We just got back from a whirlwind tour of the Walt Disney World Resort in Orlando, Florida. The kids had a blast. Amany and I had fun but could definitley use a “vacation from our vacation.” The boys loved Disney Hollywood Studios and Magic Kingdom. Four and a half year old Noor went on every ride for people taller than 44 inches, including the Tower of Terror twice. The one thing that did scare her was lunch in Cindarella’s Castle. She almost backed out at the last minute! We took the safari in Animal Kingdom and walked all over the Earth in Epcot. It was a trip of a lifetime!
If you have not been to Epcot, it is a unique experience. While it has several fun rides for the kids, the centerpiece of Epcot is the World Showcase. In the far end of the park, surrounded by a beautiful lake, stands Disney’s tribute to countries around the world. As you make your way through the World Showcase, you visit lands from across the globe: Mexico, Norway, China, Germany, Italy, the United States, Japan, Morocco, France, United Kingdom and Canada.
And this is where the immigration attorney inside me became curious. The people working at each of these country stops had nametags that displayed not only their name, but their hometowns as well. I was struck by how everyone working in Morocco was from Morocco and all of the workers in Germany hailed from the Rheinland. I decided to research the immigration aspects of Disney upon my return to St. Louis.
Whistle While You Work
Before beginning my research, I figured that most of the foreign workers at Disney came on a J-1 cultural exchange visa. I was incorrect in my assumption. It turns out that back in the early 1980s, when Disney began development of Epcot, executives worried that Disney would be unable to obtain the requisite number of J-1 exchange student visas to staff the park. Disney retained world famous immigration attorney Ira Kurzban to help draft a special visa for Disney. Thus, a brand new visa – the Q visa – was born and it is actually referred to as the Disney visa.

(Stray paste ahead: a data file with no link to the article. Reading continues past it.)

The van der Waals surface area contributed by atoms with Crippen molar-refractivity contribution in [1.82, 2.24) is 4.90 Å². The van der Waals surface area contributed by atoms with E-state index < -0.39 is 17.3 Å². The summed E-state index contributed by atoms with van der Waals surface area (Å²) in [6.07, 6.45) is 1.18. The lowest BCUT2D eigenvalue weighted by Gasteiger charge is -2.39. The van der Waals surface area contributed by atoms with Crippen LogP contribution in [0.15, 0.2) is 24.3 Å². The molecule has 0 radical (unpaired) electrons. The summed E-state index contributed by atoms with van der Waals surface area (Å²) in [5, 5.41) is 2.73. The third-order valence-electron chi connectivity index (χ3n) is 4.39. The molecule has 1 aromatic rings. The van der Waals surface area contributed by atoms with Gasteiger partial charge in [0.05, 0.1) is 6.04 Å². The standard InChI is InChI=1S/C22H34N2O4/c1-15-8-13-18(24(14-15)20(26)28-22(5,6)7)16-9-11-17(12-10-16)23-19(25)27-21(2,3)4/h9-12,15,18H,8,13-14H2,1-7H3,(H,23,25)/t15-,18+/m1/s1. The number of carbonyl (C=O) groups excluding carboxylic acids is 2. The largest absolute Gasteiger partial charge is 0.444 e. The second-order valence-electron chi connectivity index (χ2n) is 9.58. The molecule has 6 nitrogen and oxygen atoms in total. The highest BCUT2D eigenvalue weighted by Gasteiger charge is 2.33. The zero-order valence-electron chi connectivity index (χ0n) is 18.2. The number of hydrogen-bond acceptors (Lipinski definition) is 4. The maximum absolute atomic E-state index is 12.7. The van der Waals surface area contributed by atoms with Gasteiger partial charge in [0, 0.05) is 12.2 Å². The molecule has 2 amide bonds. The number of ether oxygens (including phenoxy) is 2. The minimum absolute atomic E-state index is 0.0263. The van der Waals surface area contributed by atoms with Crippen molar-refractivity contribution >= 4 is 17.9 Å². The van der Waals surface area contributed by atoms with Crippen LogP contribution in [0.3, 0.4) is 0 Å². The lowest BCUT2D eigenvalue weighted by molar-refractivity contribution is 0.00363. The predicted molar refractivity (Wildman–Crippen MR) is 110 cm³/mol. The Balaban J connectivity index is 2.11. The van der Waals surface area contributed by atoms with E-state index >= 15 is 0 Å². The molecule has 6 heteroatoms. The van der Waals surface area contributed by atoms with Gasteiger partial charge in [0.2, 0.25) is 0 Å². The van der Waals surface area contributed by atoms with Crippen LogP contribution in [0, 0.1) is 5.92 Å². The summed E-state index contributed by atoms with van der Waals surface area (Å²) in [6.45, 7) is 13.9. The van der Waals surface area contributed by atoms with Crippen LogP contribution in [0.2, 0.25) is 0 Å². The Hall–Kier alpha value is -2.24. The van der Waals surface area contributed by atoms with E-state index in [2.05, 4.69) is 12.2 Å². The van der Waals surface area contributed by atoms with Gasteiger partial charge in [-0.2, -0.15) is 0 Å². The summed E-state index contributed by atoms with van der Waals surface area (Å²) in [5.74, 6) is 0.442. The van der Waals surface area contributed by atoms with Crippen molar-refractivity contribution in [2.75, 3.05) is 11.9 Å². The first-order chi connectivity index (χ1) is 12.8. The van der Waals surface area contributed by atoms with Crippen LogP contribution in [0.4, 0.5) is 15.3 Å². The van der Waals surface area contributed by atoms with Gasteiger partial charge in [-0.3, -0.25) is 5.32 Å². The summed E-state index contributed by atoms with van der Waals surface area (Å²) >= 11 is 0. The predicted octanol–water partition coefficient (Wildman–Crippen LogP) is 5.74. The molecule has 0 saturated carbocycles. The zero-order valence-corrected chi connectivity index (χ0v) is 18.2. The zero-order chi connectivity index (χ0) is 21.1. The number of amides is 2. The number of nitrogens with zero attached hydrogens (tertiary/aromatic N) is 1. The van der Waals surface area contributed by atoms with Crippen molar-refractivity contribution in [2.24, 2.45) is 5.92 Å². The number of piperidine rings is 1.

According to law professor Kit Johnson, the Q visa differs from the J visa in several important respects. First, the Q visa is a work based visa as opposed to a study based visa. Second, the employer must show that the exchange program has a cultural component that is an essential and integral part of the employment or training.” The program must also be accessible to the American public and has to allow the alien to share their home culture. A Q visa last for 15 months, but someone can obtain multiple Q visas if they return home for 1 year in between each visa. Last, but perhaps most importantly, Congress placed no limits on the number of Q visas which is unprecedented in the employment immigration context.
It is estimated that Disney has nearly 2,000 workers at the parks under the Q visa. We will leave it to our readers to determine for themselves as to whether Disney is exploiting these young people for corporate gain. But keep this in mind, as of 2009, Disney’s yearly revenues topped $36 billion, with 30% of those revenues coming from the theme parks.